When you’re reading through your notes, is there anything that catches your eye and doesn’t quite seem to fit with everything else you’ve discovered about your character? It might be obnoxiously obvious or it might be something that you come back to a few times, trying to make excuses for it but never quite managing to pull it off.

The first thing to consider (because this won’t necessitate any changes, if it’s true!) is whether this isn’t a mistake, but rather just them being human. We all have a contradiction or two in the way we live our lives. No one makes perfect sense. Unless it’s just way too jarring, consider the possibility that you don’t need to change your character at all, and that this adds to their wholeness rather than taking away from it.

Possibility number two is that you just need to make a subtle tweak for it to work. For example, if your character regularly bakes up a storm but they have a minimum wage job, maybe they’ve made a point of budgeting for ingredients and keep one of their more costly guilty pleasures to a minimum.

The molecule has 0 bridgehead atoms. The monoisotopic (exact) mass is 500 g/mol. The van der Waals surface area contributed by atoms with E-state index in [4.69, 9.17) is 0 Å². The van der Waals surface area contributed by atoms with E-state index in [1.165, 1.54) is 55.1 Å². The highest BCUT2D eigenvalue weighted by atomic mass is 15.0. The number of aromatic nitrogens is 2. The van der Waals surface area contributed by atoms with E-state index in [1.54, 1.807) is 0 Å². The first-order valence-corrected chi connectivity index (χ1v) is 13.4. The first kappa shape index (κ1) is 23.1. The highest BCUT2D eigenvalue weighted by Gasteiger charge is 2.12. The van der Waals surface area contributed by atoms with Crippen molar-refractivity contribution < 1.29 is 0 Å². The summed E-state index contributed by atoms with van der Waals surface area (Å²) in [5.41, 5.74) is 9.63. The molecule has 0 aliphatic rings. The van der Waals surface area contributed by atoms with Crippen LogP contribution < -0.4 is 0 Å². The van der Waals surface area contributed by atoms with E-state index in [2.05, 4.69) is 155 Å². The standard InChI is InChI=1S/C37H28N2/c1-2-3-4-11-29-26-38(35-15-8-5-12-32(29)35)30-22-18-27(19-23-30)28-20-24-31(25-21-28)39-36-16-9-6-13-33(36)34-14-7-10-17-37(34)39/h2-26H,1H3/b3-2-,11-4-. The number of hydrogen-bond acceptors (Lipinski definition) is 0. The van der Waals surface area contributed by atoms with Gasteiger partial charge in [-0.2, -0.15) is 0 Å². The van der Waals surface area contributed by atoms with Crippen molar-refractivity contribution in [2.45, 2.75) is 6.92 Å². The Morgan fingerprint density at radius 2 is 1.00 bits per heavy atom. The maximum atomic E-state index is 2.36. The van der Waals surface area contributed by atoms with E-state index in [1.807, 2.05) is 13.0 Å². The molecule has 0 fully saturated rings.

If you can’t leave it be and you can’t tweak it, this could be a case of finding a way to smooth out the rough edges, perhaps by forging a connection to the character’s past or one of their influential relationships. For example, if your character flits between as many hobbies as Kirk had jobs on Gilmore Girls (62!), it wouldn’t ring true if they were stellar at all of them. Being incredibly skilled in a few among the many, however, could be the result of innate talent, a holdover from a childhood obsession, or a boomerang effect (that one hobby that keeps resurfacing over and over).